Shekhawati is a region of the state of Rajasthan famous for its villages whose streets overlook decorative houses with many paintings, but in which you can also visit markets, forts and temples. This area, whose name comes from who ruled it in the 15th century, Rao Shekha, is located on the old Silk Road and today it looks like a real open-air museum. There are not too many travelers who arrive to their populations, Mandawa is the most visited and the one with the most hotel infrastructure, besides being the most accessible on the route that arrives from Delhi and continues to Bikaner.
In Shekhawati are the large houses of some of the great industrial families of India , such as the Birla or Goenk. Spacious and decorated with interesting frescoes, most were built between the late eighteenth and early twentieth centuries by local Merwari merchants who had once migrated to large cities such as Mumbai or Calcutta in search of fortune. In their life in those big cities they interacted with the British, which made their homes reflect a new style and their new social position.
Their havelis, which are nothing but traditional Indian houses, proliferated in this semi-arid region surrounded by the Thar desert. All have a similar architecture, in which behind a large door and a richly decorated facade opens a courtyard that surrounds rooms in a couple of heights, in some cases there may even be a second patio, and in all cases the paintings decorate every corner of the house.
The themes of these paintings are very varied. The local artists who painted these frescoes were not limited to traditional paintings with scenes from the life of the gods and allegorical elements. They maintained the one-dimensional style of Rajput painting, but among the images of elephants, gods and goddesses interspersed scenes of the new social reality, so if one searches in these mansions that were symbol of the success of a handful of families you will find cars, gramophones , English ladies and men with a hat.
Havelis of Shekhawati
As I said before, walking through the towns of Shekhawati is walking through a museum at the foot of the street, it is not always possible to visit these homes inside, many remain closed, others are abandoned, some in the care of families who are responsible for maintaining everything in order while the owners live in some big city. For this reason it will depend on the city that you visit, you will have the option of accessing more or less houses that will be in a different state of conservation.
Founded in 1451 as the capital of the Muslim nababs (regent princes), it was conquered by the Rajputs in the 18th century. It is here where one can find a greater number of havelis, although some in very poor condition. Among them, the Haveli Nadine Prince stands out . It is owned by a French artist who has restored it and created in it a cultural center in which it accommodates foreign students interested in the art of the region, also doing exhibitions in some rooms. It can be visited upon payment and the house is taught by the family that takes care of the house through a guided tour in French or English. It is the perfect way to know how these houses were when they were built and inhabited by their owners.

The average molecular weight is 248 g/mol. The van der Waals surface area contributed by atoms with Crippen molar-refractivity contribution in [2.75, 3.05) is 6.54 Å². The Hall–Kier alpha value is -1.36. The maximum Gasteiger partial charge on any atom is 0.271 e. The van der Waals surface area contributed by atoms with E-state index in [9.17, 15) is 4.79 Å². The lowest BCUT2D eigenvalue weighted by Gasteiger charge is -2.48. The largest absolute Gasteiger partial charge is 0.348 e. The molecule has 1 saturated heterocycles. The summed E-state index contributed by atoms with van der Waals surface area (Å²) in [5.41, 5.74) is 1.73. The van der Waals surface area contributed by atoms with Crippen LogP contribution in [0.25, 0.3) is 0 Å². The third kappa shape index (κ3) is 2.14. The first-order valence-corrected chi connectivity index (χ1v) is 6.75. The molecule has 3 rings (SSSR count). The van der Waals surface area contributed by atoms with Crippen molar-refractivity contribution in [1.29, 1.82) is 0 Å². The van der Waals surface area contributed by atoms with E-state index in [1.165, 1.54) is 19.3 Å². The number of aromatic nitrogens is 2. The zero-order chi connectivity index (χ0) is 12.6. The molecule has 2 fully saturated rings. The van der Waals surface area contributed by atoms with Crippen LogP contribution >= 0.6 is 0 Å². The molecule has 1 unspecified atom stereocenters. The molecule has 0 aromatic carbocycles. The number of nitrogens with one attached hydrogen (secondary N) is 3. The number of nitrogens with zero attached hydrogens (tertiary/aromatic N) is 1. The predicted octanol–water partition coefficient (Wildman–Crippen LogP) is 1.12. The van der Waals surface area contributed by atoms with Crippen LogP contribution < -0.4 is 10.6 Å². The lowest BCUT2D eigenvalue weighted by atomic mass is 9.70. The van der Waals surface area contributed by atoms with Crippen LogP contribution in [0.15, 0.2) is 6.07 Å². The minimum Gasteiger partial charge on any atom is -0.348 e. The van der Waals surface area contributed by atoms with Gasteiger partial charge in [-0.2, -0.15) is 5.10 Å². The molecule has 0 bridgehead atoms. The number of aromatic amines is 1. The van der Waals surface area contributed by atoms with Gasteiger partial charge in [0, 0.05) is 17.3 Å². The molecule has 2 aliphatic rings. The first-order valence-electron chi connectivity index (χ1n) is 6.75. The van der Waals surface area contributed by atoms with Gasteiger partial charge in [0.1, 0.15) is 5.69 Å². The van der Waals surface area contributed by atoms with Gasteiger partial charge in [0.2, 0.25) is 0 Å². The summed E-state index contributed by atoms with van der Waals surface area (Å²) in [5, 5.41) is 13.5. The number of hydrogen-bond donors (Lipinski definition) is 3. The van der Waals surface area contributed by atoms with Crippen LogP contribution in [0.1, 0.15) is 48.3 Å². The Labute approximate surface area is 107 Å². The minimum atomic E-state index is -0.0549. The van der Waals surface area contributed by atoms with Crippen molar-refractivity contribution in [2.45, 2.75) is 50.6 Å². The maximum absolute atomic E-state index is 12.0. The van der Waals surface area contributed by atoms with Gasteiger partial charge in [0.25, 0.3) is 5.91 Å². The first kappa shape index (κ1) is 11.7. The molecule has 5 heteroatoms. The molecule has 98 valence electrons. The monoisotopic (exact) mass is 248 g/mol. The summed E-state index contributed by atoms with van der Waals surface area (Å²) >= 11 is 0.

In addition to walking through the streets of Fatehpur, it is worth getting to the lively market of the city, a place that is not touristic and perfect for buying clothes (there are saris and salwar kamez at good prices), incense or maybe some food. Also, checkout the Palace on Wheels train price and proceed to visit the beautiful place.
Only 20 kilometers from Fatehpur, this town of Shekhawati founded by a powerful family of merchants also has a few havelis in good condition, but is especially known Shani Temple that contains an ornate interior mirrors.
It is the most well-known and visited population of this area of the Thar desert and can be the ideal base to know the region. It was founded in the eighteenth century and fortified by merchant families. It is nice to walk through its streets in search of the havelis, some have become hotels, others are restaurants, some of them are rented to families who share a house with other families while all of them are responsible for the maintenance of the haveli. Or that is supposed, because the truth is that some are in a quite deplorable state despite living people in them. Those families also try to get some rupees from visitors selling some crafts, since access is free.
If you have the possibility you should not stop going up in these houses to the upper floors to discover new details or even a view over the city. And we must remember that behind an open door a haveli can hide beautiful paintings although today it has become a simple school or a souvenir shop and travelling through the Palace on Wheels train Rajasthan.
In Mandawa there is also a castle, now converted into a hotel, and its outskirts some well-preserved Baooris. These are water deposits, very important in this arid region. In its construction were added small pavilions topped by those domes so typical of Mughal architecture.